The word “asbestos” elicits a fear response in many people for a good reason. This common insulating material exists in multiple places in older homes, causing headaches for those involved in historical restoration projects. Remediation measures require a special touch to protect human health and safety.
What should people know if they own such a property or work in the trades? Here are the best practices for asbestos remediation in historical restoration projects.
The Risks of Asbestos
Many people first hear the word “asbestos” in television commercials by law firms representing plaintiffs diagnosed with mesothelioma. This aggressive and deadly cancer form first came into public awareness after H.L. Wedler discovered an association between asbestosis and cancer of the pleura among German workers who regularly handled the substance in the 1940s1.
However, the political climate at the time prevented news of the discovery from spreading until 1960, when the British Journal of Medicine detailed 33 cases of mesothelioma among South African workers in asbestos mines and those who lived in the surrounding area. While lung cancer and mesothelioma are the most common consequences of asbestos exposure, they aren’t the only risks. Inhaling the fibers can also lead to the following2.
- Asbestosis: A lung condition marked by pulmonary fibrosis or scarred lung tissue. It can cause difficulties with breathing and exertion.
- Other cancer forms: Scientists have also found an association between asbestos exposure and testicular, laryngeal, ovarian and various abdominal cancers.
Best Practices for Asbestos Remediation
Understand that not all asbestos requires remediation. Although most products today no longer contain it, older buildings may have it in numerous places — but it may not cause issues. If the material containing it is undamaged and in good shape, there is no need to take action.
Intact asbestos doesn’t cause issues. It’s when the fibers become airborne that they can enter your lungs and create damage. Follow this process for assessing your property and taking the proper remediation steps.
1. Understand Where Asbestos Lurks
Asbestos may occur in the following locations3.
- Around steam pipes, boilers and furnace ducts
- In vinyl asbestos, sheet vinyl, asphalt and rubber flooring
- Millboard, paper and cement sheets
- Door gaskets in wood stoves
- In soundproofing materials
- Patching, joint compounds and textured paints
- Shingles and siding
- Artificial ashes and embers in gas fireplaces
- Fireplace gloves, stove-top pads, ironing board covers and hairdryers
- Automotive brake pads, linings, clutch facings and gaskets
2. Determine If Repair or Removal Is the Best Course of Action
In general, remediation is your best bet. Asbestos fibers become dangerous when disturbed, and most repairs create less of a risk than ripping everything apart and starting fresh.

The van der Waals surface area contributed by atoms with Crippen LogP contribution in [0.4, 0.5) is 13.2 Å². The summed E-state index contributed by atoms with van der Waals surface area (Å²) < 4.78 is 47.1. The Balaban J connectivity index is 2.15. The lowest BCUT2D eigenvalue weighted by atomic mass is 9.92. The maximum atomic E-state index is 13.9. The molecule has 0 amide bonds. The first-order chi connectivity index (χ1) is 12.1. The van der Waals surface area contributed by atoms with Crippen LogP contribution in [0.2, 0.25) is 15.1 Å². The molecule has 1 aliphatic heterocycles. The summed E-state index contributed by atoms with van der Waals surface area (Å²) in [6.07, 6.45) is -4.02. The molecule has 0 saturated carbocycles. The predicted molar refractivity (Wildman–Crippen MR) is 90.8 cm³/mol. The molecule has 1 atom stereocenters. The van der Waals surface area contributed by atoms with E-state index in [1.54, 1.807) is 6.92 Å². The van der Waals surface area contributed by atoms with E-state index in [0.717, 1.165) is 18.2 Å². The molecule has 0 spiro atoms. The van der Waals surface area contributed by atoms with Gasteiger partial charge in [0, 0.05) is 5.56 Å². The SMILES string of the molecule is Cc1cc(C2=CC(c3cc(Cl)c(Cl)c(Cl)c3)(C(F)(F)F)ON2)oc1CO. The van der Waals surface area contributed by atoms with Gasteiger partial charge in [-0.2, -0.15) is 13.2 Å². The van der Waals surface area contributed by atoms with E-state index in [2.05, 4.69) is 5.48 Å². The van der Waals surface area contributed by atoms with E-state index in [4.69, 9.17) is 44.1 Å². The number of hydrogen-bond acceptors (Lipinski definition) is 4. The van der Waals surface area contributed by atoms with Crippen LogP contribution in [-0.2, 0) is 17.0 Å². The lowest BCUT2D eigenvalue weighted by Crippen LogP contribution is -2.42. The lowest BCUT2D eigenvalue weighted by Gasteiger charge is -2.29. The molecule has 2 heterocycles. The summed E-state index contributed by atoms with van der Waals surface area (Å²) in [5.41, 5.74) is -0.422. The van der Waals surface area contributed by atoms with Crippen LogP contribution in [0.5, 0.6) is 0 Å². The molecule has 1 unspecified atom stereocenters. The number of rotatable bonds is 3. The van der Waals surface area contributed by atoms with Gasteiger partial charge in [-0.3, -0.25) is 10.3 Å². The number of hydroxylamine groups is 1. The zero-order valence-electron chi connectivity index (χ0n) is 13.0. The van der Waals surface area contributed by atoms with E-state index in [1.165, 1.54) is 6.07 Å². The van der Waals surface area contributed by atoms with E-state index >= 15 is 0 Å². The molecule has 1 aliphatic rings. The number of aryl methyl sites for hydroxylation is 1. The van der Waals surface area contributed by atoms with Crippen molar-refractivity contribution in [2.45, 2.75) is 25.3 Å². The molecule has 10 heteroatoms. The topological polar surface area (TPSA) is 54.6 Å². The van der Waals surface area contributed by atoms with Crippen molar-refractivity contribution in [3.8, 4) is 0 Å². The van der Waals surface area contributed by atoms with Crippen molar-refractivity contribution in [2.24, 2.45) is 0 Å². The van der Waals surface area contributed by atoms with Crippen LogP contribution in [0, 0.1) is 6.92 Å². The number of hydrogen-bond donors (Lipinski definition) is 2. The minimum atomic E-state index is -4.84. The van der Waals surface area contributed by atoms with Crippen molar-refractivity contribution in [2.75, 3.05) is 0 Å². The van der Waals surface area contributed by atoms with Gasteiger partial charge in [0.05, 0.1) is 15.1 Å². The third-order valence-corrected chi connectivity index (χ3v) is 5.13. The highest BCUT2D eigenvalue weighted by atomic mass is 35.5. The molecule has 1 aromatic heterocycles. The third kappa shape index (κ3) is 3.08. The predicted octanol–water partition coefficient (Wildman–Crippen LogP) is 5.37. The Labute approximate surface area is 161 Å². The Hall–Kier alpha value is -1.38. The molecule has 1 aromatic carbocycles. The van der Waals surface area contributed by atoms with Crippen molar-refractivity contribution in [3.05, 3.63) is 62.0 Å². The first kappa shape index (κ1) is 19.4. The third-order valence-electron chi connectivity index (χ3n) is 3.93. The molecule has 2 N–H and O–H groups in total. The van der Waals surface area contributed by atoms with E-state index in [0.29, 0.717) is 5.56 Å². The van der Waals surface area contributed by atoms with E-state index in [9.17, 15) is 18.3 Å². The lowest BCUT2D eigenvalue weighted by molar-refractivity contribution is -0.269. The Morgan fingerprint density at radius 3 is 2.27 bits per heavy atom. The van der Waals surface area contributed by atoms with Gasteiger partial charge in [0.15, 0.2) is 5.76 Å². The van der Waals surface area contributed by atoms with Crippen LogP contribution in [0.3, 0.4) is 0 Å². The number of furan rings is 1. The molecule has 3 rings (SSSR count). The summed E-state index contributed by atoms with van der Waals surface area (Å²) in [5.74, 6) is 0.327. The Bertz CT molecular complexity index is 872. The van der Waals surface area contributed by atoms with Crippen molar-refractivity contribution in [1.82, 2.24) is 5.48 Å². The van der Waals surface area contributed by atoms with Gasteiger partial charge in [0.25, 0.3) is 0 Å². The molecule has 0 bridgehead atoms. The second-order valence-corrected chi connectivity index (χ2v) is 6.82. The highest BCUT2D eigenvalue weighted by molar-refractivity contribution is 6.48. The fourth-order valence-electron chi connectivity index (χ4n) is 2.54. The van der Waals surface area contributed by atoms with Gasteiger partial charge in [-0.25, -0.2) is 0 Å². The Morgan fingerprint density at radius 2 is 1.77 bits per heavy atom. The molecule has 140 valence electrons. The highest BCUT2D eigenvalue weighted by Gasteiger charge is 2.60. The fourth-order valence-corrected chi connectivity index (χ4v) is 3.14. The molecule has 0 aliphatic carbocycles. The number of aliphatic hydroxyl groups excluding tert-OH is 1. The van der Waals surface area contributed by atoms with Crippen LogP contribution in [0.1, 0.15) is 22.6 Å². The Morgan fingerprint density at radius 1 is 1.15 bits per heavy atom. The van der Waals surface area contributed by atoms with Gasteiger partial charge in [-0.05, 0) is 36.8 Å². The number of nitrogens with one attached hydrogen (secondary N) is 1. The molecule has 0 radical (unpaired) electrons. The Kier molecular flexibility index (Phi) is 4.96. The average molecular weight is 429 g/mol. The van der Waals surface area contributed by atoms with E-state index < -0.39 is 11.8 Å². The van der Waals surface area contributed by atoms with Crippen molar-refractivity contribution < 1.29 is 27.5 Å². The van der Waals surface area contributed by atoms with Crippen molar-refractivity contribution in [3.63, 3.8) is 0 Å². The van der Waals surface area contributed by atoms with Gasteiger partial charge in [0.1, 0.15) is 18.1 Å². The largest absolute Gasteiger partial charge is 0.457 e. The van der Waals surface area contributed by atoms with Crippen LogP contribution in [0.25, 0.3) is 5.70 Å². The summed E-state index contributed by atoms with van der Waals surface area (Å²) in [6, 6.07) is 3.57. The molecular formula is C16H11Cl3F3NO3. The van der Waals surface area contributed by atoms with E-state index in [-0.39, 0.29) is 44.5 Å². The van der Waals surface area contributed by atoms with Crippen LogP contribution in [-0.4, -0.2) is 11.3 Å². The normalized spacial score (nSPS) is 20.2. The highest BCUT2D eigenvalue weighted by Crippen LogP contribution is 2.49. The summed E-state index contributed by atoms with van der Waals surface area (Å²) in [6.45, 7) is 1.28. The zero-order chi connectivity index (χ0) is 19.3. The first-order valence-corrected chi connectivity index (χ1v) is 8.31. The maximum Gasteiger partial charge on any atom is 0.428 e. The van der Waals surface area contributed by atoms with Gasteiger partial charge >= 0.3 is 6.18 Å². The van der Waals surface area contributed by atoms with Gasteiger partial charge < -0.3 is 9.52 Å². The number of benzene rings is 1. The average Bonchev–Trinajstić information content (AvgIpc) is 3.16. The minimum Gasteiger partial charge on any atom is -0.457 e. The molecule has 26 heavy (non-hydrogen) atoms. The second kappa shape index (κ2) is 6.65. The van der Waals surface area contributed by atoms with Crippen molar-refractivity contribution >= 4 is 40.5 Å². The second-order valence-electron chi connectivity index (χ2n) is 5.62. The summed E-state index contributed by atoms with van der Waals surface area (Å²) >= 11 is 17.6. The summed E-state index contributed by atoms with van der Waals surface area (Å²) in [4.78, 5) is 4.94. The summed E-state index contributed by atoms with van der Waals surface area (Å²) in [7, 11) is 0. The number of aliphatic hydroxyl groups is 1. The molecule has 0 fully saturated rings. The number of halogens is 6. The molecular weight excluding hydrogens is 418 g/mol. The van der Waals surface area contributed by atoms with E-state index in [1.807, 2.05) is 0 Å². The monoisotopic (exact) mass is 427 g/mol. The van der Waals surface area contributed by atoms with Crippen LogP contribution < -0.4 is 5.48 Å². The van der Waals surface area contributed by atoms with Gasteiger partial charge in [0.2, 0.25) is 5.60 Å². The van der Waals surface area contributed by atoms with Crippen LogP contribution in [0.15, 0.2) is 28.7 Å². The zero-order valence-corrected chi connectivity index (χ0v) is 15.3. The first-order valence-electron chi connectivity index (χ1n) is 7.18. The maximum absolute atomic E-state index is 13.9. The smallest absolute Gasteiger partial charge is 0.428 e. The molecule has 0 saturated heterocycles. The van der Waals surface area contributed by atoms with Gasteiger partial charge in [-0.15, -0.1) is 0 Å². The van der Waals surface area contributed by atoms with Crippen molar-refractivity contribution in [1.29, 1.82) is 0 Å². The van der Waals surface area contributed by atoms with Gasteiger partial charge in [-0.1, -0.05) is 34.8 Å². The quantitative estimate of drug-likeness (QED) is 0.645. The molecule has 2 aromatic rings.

You can’t tell if something in a historical restoration project contains asbestos without a test. Doing so requires following proper procedures, including removing everyone else from the area and covering it and yourself with protective equipment to mitigate health risks. Calling a professional is usually your best bet, although you can buy DIY test kits.
3. Review Safety Procedures with All Staff before Removal
All asbestos remediation and removal procedures begin with a safety briefing for everyone involved in the process. It doesn’t matter if these professionals have heard the advice a thousand times before — it’s like a flight attendant reminding frequent flyers to wear their seatbelts.
Reviewing procedures and having workers sign a contract that they have received the requisite training protects individuals and firms from potential liability. If a worker takes unnecessary risks like removing PPE in the workplace, the responsible party has evidence that they informed the individual about the dangers.
4. Sequester the Work Area
Asbestos fibers can easily spread through the air. Therefore, work crews should cordon off the area with heavy plastic and duct tape. Additionally, they should shut down the HVAC system while remediation continues.
5. Prevent Spread to Other Areas
Workers should not enter other parts of the property while engaged in asbestos removal. Crew chiefs should ensure access to restroom facilities before work begins.
After the job is completed, those involved should remove all clothing and equipment and place them in sealed, leak-proof plastic bags.
6. Follow Proper Cleanup Protocols
It’s not sufficient to do the work and go. Upon completion, crews should clean the area well with rags, wet sponges, wet mops and HEPA vacuums. They should not use regular vacuum cleaners but devices are dedicated to asbestos jobs.
Wetting surfaces prevents fibers from spreading during cleanup. Dusting and sweeping debris creates risk, as it releases fibers into the air.
Asbestos is a word that strikes fear in many for good reasons. Loose fibers from damaged property can pose severe health risks when remediating historical restoration projects.
However, following the proper protocol keeps those involved in the remediation process safe. Review these guidelines for best practices before attempting asbestos remediation or removal when restoring your property.
1. The Mesothelioma Center. “The History of Mesothelioma.” Retrieved from: https://www.asbestos.com/mesothelioma/history/#:~:text=J.C.%20Wagner%20and%20physician%20Chris,in%20residents%20of%20South%20Africa.
2. TRC Companies. “What Is Asbestos?” Retrieved from: https://www.trccompanies.com/insights/what-is-asbestos/
3. U.S. Consumer Product Safety Commission. “Asbestos in the Home.” Retrieved from: https://www.cpsc.gov/safety-education/safety-guides/home/asbestos-home